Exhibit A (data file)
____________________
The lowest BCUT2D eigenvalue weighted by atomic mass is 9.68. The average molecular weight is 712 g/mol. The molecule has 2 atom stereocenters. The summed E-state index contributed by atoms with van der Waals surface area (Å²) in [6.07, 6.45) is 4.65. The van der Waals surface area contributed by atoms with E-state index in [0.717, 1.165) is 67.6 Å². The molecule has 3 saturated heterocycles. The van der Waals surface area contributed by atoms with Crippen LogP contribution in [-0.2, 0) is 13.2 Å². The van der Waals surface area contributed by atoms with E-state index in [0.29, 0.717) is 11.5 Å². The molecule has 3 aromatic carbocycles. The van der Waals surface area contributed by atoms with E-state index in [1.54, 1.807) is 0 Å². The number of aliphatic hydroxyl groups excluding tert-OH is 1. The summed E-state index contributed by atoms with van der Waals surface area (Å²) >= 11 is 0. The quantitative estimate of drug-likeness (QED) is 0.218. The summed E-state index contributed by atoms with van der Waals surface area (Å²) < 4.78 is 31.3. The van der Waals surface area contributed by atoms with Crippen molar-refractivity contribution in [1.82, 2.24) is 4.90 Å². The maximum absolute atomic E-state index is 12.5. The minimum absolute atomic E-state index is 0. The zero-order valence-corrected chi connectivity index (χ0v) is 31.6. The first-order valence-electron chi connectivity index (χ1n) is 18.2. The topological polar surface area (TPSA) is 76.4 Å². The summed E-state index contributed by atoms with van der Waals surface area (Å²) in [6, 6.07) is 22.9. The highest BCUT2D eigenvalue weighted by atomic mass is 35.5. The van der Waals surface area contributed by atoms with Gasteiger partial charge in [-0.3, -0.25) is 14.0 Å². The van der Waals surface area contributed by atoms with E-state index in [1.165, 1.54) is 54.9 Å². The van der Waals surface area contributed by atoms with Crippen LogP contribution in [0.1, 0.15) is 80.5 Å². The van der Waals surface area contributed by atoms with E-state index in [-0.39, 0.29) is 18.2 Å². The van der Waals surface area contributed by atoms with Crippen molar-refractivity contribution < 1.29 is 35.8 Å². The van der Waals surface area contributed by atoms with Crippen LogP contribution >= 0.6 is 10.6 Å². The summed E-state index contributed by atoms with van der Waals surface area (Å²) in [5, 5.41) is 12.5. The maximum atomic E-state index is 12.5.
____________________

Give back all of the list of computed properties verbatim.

The lowest BCUT2D eigenvalue weighted by atomic mass is 9.68. The average molecular weight is 712 g/mol. The molecule has 2 atom stereocenters. The summed E-state index contributed by atoms with van der Waals surface area (Å²) in [6.07, 6.45) is 4.65. The van der Waals surface area contributed by atoms with E-state index in [0.717, 1.165) is 67.6 Å². The molecule has 3 saturated heterocycles. The van der Waals surface area contributed by atoms with Crippen LogP contribution in [-0.2, 0) is 13.2 Å². The van der Waals surface area contributed by atoms with E-state index in [0.29, 0.717) is 11.5 Å². The molecule has 3 aromatic carbocycles. The van der Waals surface area contributed by atoms with E-state index in [1.54, 1.807) is 0 Å². The number of aliphatic hydroxyl groups excluding tert-OH is 1. The summed E-state index contributed by atoms with van der Waals surface area (Å²) >= 11 is 0. The quantitative estimate of drug-likeness (QED) is 0.218. The summed E-state index contributed by atoms with van der Waals surface area (Å²) < 4.78 is 31.3. The van der Waals surface area contributed by atoms with Crippen molar-refractivity contribution in [1.82, 2.24) is 4.90 Å². The maximum absolute atomic E-state index is 12.5. The minimum absolute atomic E-state index is 0. The zero-order valence-corrected chi connectivity index (χ0v) is 31.6. The first-order valence-electron chi connectivity index (χ1n) is 18.2. The topological polar surface area (TPSA) is 76.4 Å². The summed E-state index contributed by atoms with van der Waals surface area (Å²) in [6, 6.07) is 22.9. The highest BCUT2D eigenvalue weighted by atomic mass is 35.5. The van der Waals surface area contributed by atoms with Gasteiger partial charge in [-0.3, -0.25) is 14.0 Å². The van der Waals surface area contributed by atoms with E-state index in [1.165, 1.54) is 54.9 Å². The van der Waals surface area contributed by atoms with Crippen LogP contribution in [0.1, 0.15) is 80.5 Å². The van der Waals surface area contributed by atoms with E-state index in [-0.39, 0.29) is 18.2 Å². The van der Waals surface area contributed by atoms with Crippen molar-refractivity contribution < 1.29 is 35.8 Å². The van der Waals surface area contributed by atoms with Crippen LogP contribution >= 0.6 is 10.6 Å². The summed E-state index contributed by atoms with van der Waals surface area (Å²) in [5, 5.41) is 12.5. The maximum atomic E-state index is 12.5.